Despite the fact that Idiopathic Pulmonary Fibrosis (IPF) is a fatal and progressive lung disease of unknown etiology whose prevalence dramatically increases with age, few new pathobiologic models have emerged. Repetitive injury of mitochondrial-enriched type II alveolar epithelial cells (AECII) appears to be a key triggering event that leads to fibrosis, linked to secretion of pro- fibrotic cytokines, and increased apoptosis. Although AECII containing approximately 50% of the lung mitochondrial mass, the role of mitochondria in IPF pathobiology is unknown. We recently discovered that AECII from human IPF lung have accumulation of dysmorphic and dysfunctional mitochondria associated with very low expression of the crucial protective protein involved in mitochondrial homeostasis, PTEN-induced putative kinase 1 (PINK1) (J. Clin. Invest 2015). Low expression of PINK1 is associated with ER stress and aging, leading to increased susceptibility to cell apoptosis and fibrosis. However, no information is available how ER stress regulates PINK1 expression and how loss of PINK1 activates pro-fibrotic responses. Our novel preliminary studies suggest i) that the ER stress induces ATF3, a transcriptional repressor that reduced PINK1 levels leads to opening of the mitochondria permeability transition pore (mPTP) that sequentially leads to mitochondrial depolarization, apoptosis and leakage of mtDNA, a damage associated molecular pattern (DAMP) that induces TGF-? expression, and iii) PINK1 inhibits mPTP opening by interaction with the adenine nucleotide transporter 2/3 (ANT2/3), involved in mitochondrial pore opening negatively regulates PINK1 gene expression, ii) Based on these observations, we hypothesize that ER stress transcriptionally inhibits expression of the indispensable mitochondrial molecule, PINK1, in AECII thereby leading to mitochondrial dysfunction, via opening of the mPTP, apoptosis, and release of a mitochondrial DAMP that induces pro-fibrotic responses. To test this hypothesis, we propose: (1) To determine if ER stress induces ATF3 that transcriptionally silences PINK1 gene expression that promotes mitochondrial dysfunction in the AECII (Aim 1). Here, we will use AECII with specific deletion and overexpression of ATF3 to analyze its contribution to PINK1 mRNA synthesis and its ability to impair mitochondrial homeostasis, and ATF3 knockout mice to study their susceptibility to lung fibrosis. In addition, we will interrogate the PINK1 promoter to determine core cis-acting elements regulated by ATF3. (2) To investigate if PINK1 deficiency alters the mitochondrial membrane permeability that drives apoptosis and promotion of pro-fibrotic responses. We hypothesize that PINK1 through a novel interaction represses ANT2/3, the latter promotes mitochondrial membrane permeability in AECII. We will evaluate how PINK1-ANT2/3 interaction is essential in limiting the opening of the mPTP, reducing apoptosis, restricting release of mitochondrial DAMPs, and inducing TGF-? expression. In addition, we will analyze whether a neo-substrate for PINK1 that amplifies its catalytic activity will have a preventive and/or therapeutic effect against PINK1 deficiency-associated mitochondria damage and lung fibrosis. Overall, these studies bring forth a unique molecular model linking PINK1-deficiency to mitochondrial dysfunction, ensuing extracellular release of DAMPs, and the profibrotic response that sets the stage for identifying novel therapeutic targets in ameliorating severity of fibrosis in IPF.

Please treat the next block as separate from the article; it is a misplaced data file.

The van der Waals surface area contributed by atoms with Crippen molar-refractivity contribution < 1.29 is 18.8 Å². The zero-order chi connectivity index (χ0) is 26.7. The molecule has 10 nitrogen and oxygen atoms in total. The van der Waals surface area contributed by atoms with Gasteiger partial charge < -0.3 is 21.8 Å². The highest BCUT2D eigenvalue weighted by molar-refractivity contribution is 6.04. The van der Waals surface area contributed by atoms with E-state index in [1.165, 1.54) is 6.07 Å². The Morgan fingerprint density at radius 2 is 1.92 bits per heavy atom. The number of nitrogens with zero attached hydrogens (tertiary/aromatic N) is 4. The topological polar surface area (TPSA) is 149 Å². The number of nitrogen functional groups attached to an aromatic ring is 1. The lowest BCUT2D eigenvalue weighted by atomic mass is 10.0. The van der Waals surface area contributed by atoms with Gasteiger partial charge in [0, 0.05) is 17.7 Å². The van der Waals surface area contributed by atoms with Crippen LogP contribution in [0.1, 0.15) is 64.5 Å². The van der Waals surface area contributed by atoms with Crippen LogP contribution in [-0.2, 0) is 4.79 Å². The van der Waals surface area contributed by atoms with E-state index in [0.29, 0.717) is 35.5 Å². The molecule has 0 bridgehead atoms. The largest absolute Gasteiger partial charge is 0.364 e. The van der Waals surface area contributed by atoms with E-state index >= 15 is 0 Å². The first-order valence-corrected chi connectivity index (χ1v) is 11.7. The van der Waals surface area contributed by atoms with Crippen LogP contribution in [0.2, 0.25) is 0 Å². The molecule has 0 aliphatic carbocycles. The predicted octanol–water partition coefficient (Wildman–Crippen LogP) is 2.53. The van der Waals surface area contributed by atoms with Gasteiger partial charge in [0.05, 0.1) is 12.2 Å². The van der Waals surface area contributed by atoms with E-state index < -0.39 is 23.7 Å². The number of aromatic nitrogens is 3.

Public Health Relevance

Idiopathic Pulmonary Fibrosis (IPF) is a fatal and progressive lung disease of unknown etiology, whose prevalence dramatically increases with age. The mechanisms that underlie the effects of advanced age remain unexplained. Similar to age-related neurodegenerative disease that has an etiology related to mitochondria dysfunction, we found that lung epithelial cells from aging and IPF lungs contain dysfunctional mitochondria that increases the vulnerability to cell death and fibrosis. Our research will unravel key mechanisms that control the expression of PINK1, a critical regulator of mitochondria homeostasis that is diminished in the IPF lung, and how mitochondria dysfunction lead to leakage of mtDNA that induces pro-fibrotic responses. These studies will allow us to identify therapeutic targets and to develop novel therapeutic strategies for IPF

Agency
National Institute of Health (NIH)
Institute
National Heart, Lung, and Blood Institute (NHLBI)
Type
Research Project (R01)
Project #
1R01HL131789-01
Application #
9079520
Study Section
Lung Injury, Repair, and Remodeling Study Section (LIRR)
Program Officer
Harabin, Andrea L
Project Start
2016-04-01
Project End
2020-03-31
Budget Start
2016-04-01
Budget End
2017-03-31
Support Year
1
Fiscal Year
2016
Total Cost
Indirect Cost
Name
University of Pittsburgh
Department
Internal Medicine/Medicine
Type
Schools of Medicine
DUNS #
004514360
City
Pittsburgh
State
PA
Country
United States
Zip Code
15213
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